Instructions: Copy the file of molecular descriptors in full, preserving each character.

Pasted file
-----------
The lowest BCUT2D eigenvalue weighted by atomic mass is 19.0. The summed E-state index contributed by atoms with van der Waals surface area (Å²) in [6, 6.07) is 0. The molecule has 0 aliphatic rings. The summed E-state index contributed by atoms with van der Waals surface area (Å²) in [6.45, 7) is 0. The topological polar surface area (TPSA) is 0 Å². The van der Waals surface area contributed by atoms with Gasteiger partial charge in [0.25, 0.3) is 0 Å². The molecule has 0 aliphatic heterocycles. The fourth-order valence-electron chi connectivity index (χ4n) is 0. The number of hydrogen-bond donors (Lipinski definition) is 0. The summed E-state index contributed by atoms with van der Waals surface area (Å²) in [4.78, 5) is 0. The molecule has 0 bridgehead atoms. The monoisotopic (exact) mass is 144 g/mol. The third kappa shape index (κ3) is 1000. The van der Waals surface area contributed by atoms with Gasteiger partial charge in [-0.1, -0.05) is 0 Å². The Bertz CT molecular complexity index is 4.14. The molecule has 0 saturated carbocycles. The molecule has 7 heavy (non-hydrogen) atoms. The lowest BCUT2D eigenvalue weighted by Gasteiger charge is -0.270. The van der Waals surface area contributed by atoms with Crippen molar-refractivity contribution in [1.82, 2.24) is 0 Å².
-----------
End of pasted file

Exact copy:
The lowest BCUT2D eigenvalue weighted by atomic mass is 19.0. The summed E-state index contributed by atoms with van der Waals surface area (Å²) in [6, 6.07) is 0. The molecule has 0 aliphatic rings. The summed E-state index contributed by atoms with van der Waals surface area (Å²) in [6.45, 7) is 0. The topological polar surface area (TPSA) is 0 Å². The van der Waals surface area contributed by atoms with Gasteiger partial charge in [0.25, 0.3) is 0 Å². The molecule has 0 aliphatic heterocycles. The fourth-order valence-electron chi connectivity index (χ4n) is 0. The number of hydrogen-bond donors (Lipinski definition) is 0. The summed E-state index contributed by atoms with van der Waals surface area (Å²) in [4.78, 5) is 0. The molecule has 0 bridgehead atoms. The monoisotopic (exact) mass is 144 g/mol. The third kappa shape index (κ3) is 1000. The van der Waals surface area contributed by atoms with Gasteiger partial charge in [-0.1, -0.05) is 0 Å². The Bertz CT molecular complexity index is 4.14. The molecule has 0 saturated carbocycles. The molecule has 7 heavy (non-hydrogen) atoms. The lowest BCUT2D eigenvalue weighted by Gasteiger charge is -0.270. The van der Waals surface area contributed by atoms with Crippen molar-refractivity contribution in [1.82, 2.24) is 0 Å².